Outcome of myeloablative conditioning and unrelated donor hematopoietic cell transplantation for childhood acute lymphoblastic leukemia in third remission

Eneida R. Nemecek, Kristin Ellis, Wensheng He, Nancy J. Bunin, Rajinder S. Bajwa, Alexandra Cheerva, Mitchell S. Cairo, Christopher Dvorak, Michel Duval, Stella Davies, Mary Eapen, Thomas G. Gross, Ayad A. Hussein, Margaret L. MacMillan, Parinda A. Mehta, Michael A. Pulsipher, Adriana Seber, Ann E. Woolfrey, Haydar A. Frangoul, Paul A. Carpenter

Research output: Contribution to journalArticlepeer-review

11 Scopus citations

Abstract

We conducted a retrospective study of 155 children who underwent unrelated donor hematopoietic cell transplantation (HCT) between 1990 and 2005 for acute lymphoblastic leukemia in third remission. The median patient age was 11 years, the median time from diagnosis to first relapse was 36 months, and the median time from first relapse to second relapse was 26 months. Stem cell sources were bone marrow (n = 115), peripheral blood (n = 11), and cord blood (n = 29). All patients received a myeloablative pretransplantation conditioning regimen. The 5-year estimates of leukemia-free survival, relapse, and nonrelapse mortality were 30%, 25%, and 45%, respectively. In multivariate analysis, the only risk factor associated with relapse was the interval between the first relapse and the second relapse. Second relapses occurring >26 months from the first relapse were associated with lower risk for post-HCT relapse compared with second relapses occurring at ≤26 months (relative risk, 0.4; P =.01). Relapse risk was lowest when late second relapse was preceded by late first relapse (>36 months from diagnosis), as demonstrated by a 3-year relapse rate of 9% (P =.0009). Our data indicate that long-term leukemia-free survival can be achieved in children with acute lymphoblastic leukemia in third remission using unrelated donor HCT, especially when the second relapse occurs late.

Original languageEnglish (US)
Pages (from-to)1833-1840
Number of pages8
JournalBiology of Blood and Marrow Transplantation
Volume17
Issue number12
DOIs
StatePublished - Dec 2011

Bibliographical note

Funding Information:
Financial disclosure: The Center for International Blood and Marrow Transplant Research is supported by Public Health Service Grant/Cooperative Agreement U24-CA76518 from the National Cancer Institute (NCI), the National Heart, Lung and Blood Institute (NHLBI) and the National Institute of Allergy and Infectious Diseases (NIAID) ; Grant/Cooperative Agreement 5U01HL069294 from the NHLBI and NCI ; Contract HHSH234200637015C from the Health Resources and Services Administration ; Grants N00014-06-1-0704 and N00014-08-1-0058 from the Office of Naval Research ; and grants from AABB, Allos Inc, Amgen Inc , an anonymous donation to the Medical College of Wisconsin, Astellas Pharma US Inc, Be the Match Foundation, Biogen IDEC, BioMarin Pharmaceutical Inc, Biovitrum AB, Blood Center of Wisconsin, Blue Cross and Blue Shield Association, Bone Marrow Foundation, Buchanan Family Foundation, CaridianBCT, Celgene Corporation, CellGenix, ClinImmune Labs, CTI Clinical Trial and Consulting Services, Eisai Inc, Genentech Inc, Genzyme Corporation, Histogenetics Inc, HKS Medical Information Systems, Hospira Inc, Kirin Brewery Co Ltd, Merck & Company, Medical College of Wisconsin, Millennium Pharmaceuticals Inc, Miller Pharmacal Group, Milliman USA Inc, Miltenyi Biotec Inc, National Marrow Donor Program, Nature Publishing Group, Novartis Oncology, Oncology Nursing Society, Osiris Therapeutics Inc, Otsuka America Pharmaceutical Inc, Pall Life Sciences, Pfizer Inc, Schering Corporation, Sigma-Tau Pharmaceuticals, Soligenix Inc, StemCyte Inc, StemSoft Software Inc, Sysmex America Inc, THERAKOS Inc, Vidacare Corporation, ViraCor Laboratories, ViroPharma Inc, and Wellpoint Inc. The views expressed in this article do not reflect the official policy or position of the National Institute of Health, the Department of the Navy, the Department of Defense, or any other agency of the US Government. The authors have no conflicts of interest to disclose.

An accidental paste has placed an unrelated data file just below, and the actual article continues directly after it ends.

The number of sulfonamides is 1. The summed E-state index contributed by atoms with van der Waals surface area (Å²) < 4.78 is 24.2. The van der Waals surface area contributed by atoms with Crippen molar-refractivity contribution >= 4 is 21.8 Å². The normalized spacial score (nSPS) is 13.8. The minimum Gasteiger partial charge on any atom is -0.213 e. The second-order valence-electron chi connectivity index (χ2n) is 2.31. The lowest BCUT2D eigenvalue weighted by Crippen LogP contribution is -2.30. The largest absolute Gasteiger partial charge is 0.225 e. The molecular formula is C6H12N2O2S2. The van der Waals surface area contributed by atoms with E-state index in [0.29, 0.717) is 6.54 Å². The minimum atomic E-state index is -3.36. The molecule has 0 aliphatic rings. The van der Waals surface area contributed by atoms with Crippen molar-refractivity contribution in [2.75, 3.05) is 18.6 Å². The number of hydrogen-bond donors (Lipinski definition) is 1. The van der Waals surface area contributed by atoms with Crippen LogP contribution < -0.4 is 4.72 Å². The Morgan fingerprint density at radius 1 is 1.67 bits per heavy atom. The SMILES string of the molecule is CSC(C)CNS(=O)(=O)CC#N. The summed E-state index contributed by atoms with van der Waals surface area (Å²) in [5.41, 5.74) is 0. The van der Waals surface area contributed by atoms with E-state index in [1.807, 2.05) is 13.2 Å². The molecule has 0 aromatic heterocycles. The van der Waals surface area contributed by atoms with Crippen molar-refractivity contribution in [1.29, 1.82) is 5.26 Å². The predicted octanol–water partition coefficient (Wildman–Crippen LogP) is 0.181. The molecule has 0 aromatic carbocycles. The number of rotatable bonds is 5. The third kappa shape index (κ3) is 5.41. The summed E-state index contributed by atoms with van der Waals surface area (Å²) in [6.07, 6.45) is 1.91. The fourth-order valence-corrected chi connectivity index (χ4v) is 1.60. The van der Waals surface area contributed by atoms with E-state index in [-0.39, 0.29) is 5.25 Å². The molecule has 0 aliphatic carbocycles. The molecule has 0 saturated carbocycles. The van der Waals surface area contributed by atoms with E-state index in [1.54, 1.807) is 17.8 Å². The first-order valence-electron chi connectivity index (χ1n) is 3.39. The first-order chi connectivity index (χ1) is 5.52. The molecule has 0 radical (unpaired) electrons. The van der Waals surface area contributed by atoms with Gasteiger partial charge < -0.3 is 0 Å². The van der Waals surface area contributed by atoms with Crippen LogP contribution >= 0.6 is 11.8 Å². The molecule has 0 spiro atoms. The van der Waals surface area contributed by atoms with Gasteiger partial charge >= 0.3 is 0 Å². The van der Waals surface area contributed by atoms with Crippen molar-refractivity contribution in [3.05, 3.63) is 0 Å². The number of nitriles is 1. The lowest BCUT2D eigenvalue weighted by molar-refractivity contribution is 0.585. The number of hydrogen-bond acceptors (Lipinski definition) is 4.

Keywords

  • Advanced ALL
  • BMT
  • HCT
  • Nonrelapse mortality

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